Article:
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Most of the pressures on forests come from outside forests and the forestry sector — whether that’s demand for land to grow food, or because of policies and financial systems that don’t take account of the full value of forests. Effective forest protection, then, needs to originate outside forests, too — through improving land management, transforming food systems, and advancing more responsible finance and investment. And it needs to adapt to specific contexts to ensure the most cost-effective options for mitigation and adaptation to climate change, while ensuring synergies with land restoration and food security.
Forests play a key role in the integrated response options that contribute to pathways limiting global warming to 1.5o degrees Celsius. Some of the forest-related solutions have clear win-wins, in the context of a broad range of land-based options. These include forest conservation, sustainable forest management, reducing deforestation and forest degradation, and agroforestry, given their co-benefits for mitigation, adaptation, reversing land degradation and food security.
Expanding tree cover through reforestation and afforestation is expected to have positive benefits for mitigation and adaption and reversing land degradation, but there needs to be a concerted to avoid negative impacts on food security when deployed at a large-scale, as well as social and environmental impacts. Small-scale deployment with the use of best practices in managed landscapes under strong governance could bring some greater co-benefits. And these risks and benefits will require careful assessment depending on the context.
In addition, the potential of forest and ecosystems restoration, while not fully analyzed in the report, has taken center stage recently. For example, a recent study, based on different type of assumptions, has shown the technical potential for tree restoration to be as high as 900 million hectares (about 2.2 billion acres), though it is important to note that there is a large gap between the technical potential and the actual feasibility, and several barriers will have to be overcome. Another recent study found that the world’s largest carbon sinks are located in young forests regrown on former agricultural or deforested areas.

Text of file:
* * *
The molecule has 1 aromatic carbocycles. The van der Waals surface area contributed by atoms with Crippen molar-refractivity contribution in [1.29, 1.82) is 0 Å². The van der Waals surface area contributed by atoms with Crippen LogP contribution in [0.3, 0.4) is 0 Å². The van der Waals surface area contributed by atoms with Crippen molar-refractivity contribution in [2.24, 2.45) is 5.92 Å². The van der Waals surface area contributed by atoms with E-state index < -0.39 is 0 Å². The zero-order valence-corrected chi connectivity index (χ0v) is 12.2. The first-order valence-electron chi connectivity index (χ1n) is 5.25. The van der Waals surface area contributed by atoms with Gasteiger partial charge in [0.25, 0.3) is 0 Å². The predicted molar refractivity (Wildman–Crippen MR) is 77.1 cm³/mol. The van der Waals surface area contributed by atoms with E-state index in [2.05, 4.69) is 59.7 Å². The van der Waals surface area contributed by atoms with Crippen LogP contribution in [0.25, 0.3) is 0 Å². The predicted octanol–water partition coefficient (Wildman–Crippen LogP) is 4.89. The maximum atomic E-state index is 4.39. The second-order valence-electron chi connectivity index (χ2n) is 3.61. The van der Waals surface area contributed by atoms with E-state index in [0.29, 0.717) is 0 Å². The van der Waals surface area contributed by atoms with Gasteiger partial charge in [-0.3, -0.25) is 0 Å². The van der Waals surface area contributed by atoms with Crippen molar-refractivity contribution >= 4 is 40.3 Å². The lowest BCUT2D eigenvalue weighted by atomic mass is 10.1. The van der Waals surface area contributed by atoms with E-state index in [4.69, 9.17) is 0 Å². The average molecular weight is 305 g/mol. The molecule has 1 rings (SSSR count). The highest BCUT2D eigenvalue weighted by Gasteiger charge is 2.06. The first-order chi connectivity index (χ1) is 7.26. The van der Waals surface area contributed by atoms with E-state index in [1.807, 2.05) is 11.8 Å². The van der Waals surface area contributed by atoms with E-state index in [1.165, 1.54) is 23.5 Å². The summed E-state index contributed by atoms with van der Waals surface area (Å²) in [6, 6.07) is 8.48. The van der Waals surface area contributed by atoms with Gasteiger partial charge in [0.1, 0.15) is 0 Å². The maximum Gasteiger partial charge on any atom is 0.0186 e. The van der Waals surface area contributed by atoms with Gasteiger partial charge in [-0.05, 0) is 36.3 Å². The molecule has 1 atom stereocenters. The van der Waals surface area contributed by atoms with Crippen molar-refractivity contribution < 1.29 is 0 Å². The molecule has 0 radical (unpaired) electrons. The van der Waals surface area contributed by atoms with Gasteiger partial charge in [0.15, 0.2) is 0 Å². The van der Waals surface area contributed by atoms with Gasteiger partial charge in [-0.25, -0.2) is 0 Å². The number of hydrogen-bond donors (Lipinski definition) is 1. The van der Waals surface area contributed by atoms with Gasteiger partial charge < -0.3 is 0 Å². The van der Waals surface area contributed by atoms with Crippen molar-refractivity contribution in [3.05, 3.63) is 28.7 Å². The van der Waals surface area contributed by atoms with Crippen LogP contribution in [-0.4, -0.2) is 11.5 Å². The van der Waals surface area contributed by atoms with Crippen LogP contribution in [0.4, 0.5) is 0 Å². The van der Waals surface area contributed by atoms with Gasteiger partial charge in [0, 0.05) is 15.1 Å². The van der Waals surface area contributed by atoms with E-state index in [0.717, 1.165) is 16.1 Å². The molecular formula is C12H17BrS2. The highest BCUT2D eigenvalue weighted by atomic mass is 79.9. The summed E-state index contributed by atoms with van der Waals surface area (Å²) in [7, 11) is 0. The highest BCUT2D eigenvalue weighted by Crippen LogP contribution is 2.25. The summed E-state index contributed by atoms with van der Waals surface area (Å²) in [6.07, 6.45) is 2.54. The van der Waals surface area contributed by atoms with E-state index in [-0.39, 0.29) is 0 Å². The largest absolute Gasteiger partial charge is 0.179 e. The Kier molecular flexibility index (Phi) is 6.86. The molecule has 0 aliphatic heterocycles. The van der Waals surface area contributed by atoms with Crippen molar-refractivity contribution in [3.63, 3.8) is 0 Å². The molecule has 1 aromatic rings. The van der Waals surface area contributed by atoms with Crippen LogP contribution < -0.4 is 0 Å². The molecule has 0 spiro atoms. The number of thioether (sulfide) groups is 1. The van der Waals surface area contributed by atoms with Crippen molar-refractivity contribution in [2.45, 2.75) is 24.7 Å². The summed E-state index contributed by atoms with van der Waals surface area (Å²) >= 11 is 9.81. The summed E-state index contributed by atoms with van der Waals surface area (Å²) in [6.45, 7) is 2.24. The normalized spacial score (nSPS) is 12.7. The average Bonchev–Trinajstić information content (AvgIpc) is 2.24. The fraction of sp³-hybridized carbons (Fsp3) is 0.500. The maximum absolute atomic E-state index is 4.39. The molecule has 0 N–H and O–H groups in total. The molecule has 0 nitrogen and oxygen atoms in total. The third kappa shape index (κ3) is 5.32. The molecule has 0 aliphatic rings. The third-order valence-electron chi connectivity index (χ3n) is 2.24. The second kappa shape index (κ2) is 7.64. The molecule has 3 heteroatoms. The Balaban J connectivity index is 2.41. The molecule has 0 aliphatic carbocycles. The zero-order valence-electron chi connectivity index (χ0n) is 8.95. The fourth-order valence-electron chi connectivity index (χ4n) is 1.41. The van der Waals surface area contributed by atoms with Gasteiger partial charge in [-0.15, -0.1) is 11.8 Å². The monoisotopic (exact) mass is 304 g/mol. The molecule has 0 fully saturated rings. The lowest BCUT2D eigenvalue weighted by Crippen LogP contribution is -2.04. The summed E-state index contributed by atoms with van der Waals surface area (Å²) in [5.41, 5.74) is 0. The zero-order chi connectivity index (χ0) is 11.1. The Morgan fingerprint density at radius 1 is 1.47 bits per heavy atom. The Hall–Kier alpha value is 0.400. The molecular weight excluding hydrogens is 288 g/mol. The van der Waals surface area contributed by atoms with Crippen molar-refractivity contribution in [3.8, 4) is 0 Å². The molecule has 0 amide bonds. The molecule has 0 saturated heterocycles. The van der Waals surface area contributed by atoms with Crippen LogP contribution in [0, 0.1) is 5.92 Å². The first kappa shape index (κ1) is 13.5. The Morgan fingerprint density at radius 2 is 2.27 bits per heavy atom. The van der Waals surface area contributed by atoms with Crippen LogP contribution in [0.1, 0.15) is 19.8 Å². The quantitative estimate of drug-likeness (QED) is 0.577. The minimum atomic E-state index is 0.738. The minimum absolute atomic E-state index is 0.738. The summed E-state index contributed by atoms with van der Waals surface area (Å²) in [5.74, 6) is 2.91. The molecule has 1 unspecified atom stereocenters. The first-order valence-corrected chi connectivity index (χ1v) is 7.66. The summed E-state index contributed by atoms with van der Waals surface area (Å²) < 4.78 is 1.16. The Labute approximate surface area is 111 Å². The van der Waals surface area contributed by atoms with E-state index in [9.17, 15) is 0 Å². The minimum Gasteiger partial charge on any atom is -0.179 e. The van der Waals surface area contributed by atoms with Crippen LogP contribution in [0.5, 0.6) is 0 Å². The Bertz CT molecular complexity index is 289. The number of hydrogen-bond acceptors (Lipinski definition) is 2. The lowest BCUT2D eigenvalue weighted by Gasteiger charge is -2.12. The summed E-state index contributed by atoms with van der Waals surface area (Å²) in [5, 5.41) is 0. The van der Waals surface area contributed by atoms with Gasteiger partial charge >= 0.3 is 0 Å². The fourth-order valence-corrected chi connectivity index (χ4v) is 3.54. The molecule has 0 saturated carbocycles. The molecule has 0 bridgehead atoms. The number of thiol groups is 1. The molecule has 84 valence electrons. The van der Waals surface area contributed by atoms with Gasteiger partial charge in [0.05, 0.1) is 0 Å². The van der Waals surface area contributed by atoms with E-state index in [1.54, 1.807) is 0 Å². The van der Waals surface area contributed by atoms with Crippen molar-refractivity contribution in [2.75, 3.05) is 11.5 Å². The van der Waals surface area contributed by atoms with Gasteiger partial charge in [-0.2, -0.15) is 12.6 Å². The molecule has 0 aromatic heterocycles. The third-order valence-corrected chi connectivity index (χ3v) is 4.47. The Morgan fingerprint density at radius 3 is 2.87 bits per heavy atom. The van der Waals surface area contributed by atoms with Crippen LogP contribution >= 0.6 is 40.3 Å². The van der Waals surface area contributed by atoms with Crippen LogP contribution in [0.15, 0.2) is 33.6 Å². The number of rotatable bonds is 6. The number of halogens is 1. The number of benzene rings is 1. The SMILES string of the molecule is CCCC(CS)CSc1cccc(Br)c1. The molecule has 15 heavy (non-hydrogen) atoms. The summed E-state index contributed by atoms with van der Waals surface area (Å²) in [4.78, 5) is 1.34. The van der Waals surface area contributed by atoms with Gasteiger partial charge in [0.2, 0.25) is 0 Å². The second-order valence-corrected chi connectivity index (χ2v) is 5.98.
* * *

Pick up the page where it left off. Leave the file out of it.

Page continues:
The IPCC Special Report synthesizes our scientific knowledge about the potential of different forest-related responses in the context of integrated response options. But as critical as it is to take stock of our current knowledge, it is just as important to translate this knowledge into action, and actions to protect and restore forests will depend on collaboration between many actors — governments, donors, local communities, farmers, and the private sector.
These actions have the potential to deliver significant benefits under approaches to manage whole landscapes or jurisdictions in a sustainable way. And these approaches require meaningful partnerships between governments, investors, and private companies with the close involvement of local farmers and communities.
It is now time to scale this up and put science into action.